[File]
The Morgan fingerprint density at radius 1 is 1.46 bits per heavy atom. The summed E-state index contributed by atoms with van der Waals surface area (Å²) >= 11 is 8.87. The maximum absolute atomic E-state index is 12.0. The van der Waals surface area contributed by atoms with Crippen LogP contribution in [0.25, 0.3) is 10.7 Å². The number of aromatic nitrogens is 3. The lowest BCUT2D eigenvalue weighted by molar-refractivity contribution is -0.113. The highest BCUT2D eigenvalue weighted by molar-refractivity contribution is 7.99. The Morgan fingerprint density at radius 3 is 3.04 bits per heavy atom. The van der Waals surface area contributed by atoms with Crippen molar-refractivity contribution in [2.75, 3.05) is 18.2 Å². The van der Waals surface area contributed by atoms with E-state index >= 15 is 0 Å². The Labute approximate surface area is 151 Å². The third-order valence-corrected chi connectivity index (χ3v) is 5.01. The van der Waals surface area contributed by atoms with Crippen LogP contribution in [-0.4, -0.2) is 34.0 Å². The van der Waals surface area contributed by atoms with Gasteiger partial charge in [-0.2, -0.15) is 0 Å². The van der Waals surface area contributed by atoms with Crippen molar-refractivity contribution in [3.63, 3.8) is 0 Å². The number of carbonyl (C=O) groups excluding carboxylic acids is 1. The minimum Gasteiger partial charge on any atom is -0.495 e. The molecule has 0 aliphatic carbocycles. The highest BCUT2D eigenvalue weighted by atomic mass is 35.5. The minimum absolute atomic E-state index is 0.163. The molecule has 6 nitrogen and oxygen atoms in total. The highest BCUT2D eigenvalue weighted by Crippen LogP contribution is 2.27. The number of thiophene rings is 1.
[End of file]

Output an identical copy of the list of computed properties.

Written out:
The Morgan fingerprint density at radius 1 is 1.46 bits per heavy atom. The summed E-state index contributed by atoms with van der Waals surface area (Å²) >= 11 is 8.87. The maximum absolute atomic E-state index is 12.0. The van der Waals surface area contributed by atoms with Crippen LogP contribution in [0.25, 0.3) is 10.7 Å². The number of aromatic nitrogens is 3. The lowest BCUT2D eigenvalue weighted by molar-refractivity contribution is -0.113. The highest BCUT2D eigenvalue weighted by molar-refractivity contribution is 7.99. The Morgan fingerprint density at radius 3 is 3.04 bits per heavy atom. The van der Waals surface area contributed by atoms with Crippen molar-refractivity contribution in [2.75, 3.05) is 18.2 Å². The van der Waals surface area contributed by atoms with E-state index >= 15 is 0 Å². The Labute approximate surface area is 151 Å². The third-order valence-corrected chi connectivity index (χ3v) is 5.01. The van der Waals surface area contributed by atoms with Crippen LogP contribution in [-0.4, -0.2) is 34.0 Å². The van der Waals surface area contributed by atoms with Gasteiger partial charge in [-0.2, -0.15) is 0 Å². The van der Waals surface area contributed by atoms with Crippen molar-refractivity contribution in [3.63, 3.8) is 0 Å². The number of carbonyl (C=O) groups excluding carboxylic acids is 1. The minimum Gasteiger partial charge on any atom is -0.495 e. The molecule has 0 aliphatic carbocycles. The highest BCUT2D eigenvalue weighted by atomic mass is 35.5. The minimum absolute atomic E-state index is 0.163. The molecule has 6 nitrogen and oxygen atoms in total. The highest BCUT2D eigenvalue weighted by Crippen LogP contribution is 2.27. The number of thiophene rings is 1.